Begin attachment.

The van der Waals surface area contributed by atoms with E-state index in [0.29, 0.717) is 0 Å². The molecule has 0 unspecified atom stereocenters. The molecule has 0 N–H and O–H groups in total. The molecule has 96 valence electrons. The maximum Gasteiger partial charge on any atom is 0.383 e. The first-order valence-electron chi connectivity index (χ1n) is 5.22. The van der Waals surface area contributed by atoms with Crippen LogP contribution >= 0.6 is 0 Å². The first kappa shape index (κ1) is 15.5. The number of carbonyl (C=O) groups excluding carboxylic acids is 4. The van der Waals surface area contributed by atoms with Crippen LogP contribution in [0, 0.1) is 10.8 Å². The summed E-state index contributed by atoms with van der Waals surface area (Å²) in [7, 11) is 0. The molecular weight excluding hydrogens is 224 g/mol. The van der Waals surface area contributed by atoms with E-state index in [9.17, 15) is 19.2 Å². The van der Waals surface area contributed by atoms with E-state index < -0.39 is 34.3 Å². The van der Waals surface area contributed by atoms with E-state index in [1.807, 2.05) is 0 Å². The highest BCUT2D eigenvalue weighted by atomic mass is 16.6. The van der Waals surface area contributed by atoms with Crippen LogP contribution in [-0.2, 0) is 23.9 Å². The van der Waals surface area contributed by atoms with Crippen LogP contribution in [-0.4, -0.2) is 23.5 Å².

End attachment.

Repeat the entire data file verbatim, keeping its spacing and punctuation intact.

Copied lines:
The van der Waals surface area contributed by atoms with E-state index in [0.29, 0.717) is 0 Å². The molecule has 0 unspecified atom stereocenters. The molecule has 0 N–H and O–H groups in total. The molecule has 96 valence electrons. The maximum Gasteiger partial charge on any atom is 0.383 e. The first-order valence-electron chi connectivity index (χ1n) is 5.22. The van der Waals surface area contributed by atoms with Crippen LogP contribution >= 0.6 is 0 Å². The first kappa shape index (κ1) is 15.5. The number of carbonyl (C=O) groups excluding carboxylic acids is 4. The van der Waals surface area contributed by atoms with Crippen LogP contribution in [0, 0.1) is 10.8 Å². The summed E-state index contributed by atoms with van der Waals surface area (Å²) in [7, 11) is 0. The molecular weight excluding hydrogens is 224 g/mol. The van der Waals surface area contributed by atoms with E-state index in [9.17, 15) is 19.2 Å². The van der Waals surface area contributed by atoms with E-state index < -0.39 is 34.3 Å². The van der Waals surface area contributed by atoms with E-state index in [1.807, 2.05) is 0 Å². The highest BCUT2D eigenvalue weighted by atomic mass is 16.6. The van der Waals surface area contributed by atoms with Crippen LogP contribution in [-0.2, 0) is 23.9 Å². The van der Waals surface area contributed by atoms with Crippen LogP contribution in [-0.4, -0.2) is 23.5 Å².